First batch of COVID-19 vaccines purchased from China arrives in Mongolia

2021-04-03 18:59:21Xinhua Editor : Feng Shuang ECNS App Download

Mongolia on Friday received the first batch of COVID-19 vaccines it has purchased from China as part of the efforts to curb the spread of the COVID-19 pandemic. 

Speaking at the handover ceremony of the 300,000 doses of vaccines, Chinese Ambassador to Mongolia Chai Wenrui said that Mongolia is one of the first receivers of COVID-19 vaccine from China within the framework of both donation and procurement. This shows that China and Mongolia have traditionally friendly relations that help each other and overcome difficulties together, said Chai. 

"Since the start of the COVID-19 outbreak, Mongolia and China have provided each other with material and emotional support, and overcome difficulties together," Mongolian Foreign Minister Batmunkh Battsetseg said at the ceremony. 

"Vaccine is considered to be the most effective way to fight the pandemic. I would like to express my sincere gratitude to relevant Chinese government organizations for coordinating vaccine procurement and donating vaccines," she added.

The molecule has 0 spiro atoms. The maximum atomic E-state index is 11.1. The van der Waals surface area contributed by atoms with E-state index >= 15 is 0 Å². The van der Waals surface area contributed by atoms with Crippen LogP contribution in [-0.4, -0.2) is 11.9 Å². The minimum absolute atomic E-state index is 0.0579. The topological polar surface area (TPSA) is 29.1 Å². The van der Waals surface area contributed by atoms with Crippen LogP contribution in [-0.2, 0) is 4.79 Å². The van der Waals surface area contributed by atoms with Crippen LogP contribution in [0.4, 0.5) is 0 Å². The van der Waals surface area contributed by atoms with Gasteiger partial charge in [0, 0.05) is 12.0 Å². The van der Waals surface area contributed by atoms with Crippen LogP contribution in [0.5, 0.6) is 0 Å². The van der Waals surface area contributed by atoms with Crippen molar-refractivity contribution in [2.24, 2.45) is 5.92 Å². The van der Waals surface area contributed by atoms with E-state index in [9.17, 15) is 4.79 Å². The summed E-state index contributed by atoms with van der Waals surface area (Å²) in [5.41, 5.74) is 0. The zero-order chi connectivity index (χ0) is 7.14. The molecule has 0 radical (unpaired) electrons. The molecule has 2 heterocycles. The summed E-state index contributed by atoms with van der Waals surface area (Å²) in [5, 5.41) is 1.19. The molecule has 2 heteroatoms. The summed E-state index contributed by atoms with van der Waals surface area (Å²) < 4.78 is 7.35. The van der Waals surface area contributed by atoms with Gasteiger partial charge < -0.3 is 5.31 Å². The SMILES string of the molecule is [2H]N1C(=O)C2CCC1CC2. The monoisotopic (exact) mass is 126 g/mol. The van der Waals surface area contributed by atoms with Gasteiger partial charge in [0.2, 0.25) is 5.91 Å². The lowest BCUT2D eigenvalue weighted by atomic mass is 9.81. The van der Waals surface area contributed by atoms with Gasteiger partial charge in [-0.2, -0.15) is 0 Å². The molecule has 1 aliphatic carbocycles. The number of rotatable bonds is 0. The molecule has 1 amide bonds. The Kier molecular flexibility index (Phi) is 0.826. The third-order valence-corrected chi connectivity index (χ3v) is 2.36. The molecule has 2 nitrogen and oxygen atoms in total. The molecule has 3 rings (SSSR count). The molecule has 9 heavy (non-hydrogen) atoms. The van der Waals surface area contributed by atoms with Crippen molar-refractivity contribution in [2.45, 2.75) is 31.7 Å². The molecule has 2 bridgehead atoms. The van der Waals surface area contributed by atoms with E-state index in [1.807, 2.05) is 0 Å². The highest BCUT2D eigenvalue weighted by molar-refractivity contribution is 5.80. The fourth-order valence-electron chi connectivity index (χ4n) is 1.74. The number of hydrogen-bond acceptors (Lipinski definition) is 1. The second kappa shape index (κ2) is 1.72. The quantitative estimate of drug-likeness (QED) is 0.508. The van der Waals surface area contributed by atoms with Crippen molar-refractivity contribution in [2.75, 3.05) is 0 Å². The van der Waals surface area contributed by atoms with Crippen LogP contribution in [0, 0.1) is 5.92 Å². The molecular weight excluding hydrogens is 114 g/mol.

Mongolia launched a COVID-19 vaccination campaign across the country on Feb. 23, and more than 323,600 people have been vaccinated so far, according to the country's health ministry. 

The country plans to vaccinate at least 60 percent of its 3.3 million people using four types of COVID-19 vaccines, and 20 percent will be vaccinated under COVAX, a global initiative for equitable access to COVID-19 vaccines, said the ministry. 

In February, Mongolia received 300,000 doses of China-donated vaccines. 

So far, Mongolia has registered more than 9,300 COVID-19 cases, with 14 deaths. 

In recent days, more than 300 infections have been reported on a daily basis in Mongolia, mostly in the capital Ulan Bator, home to over half of the country's total population. 

Domestic transmissions of the virus have been reported in the capital city and 16 of all 21 provinces of the country. 

It is estimated that about 60 percent of the country's total population is at high risk of infection. 


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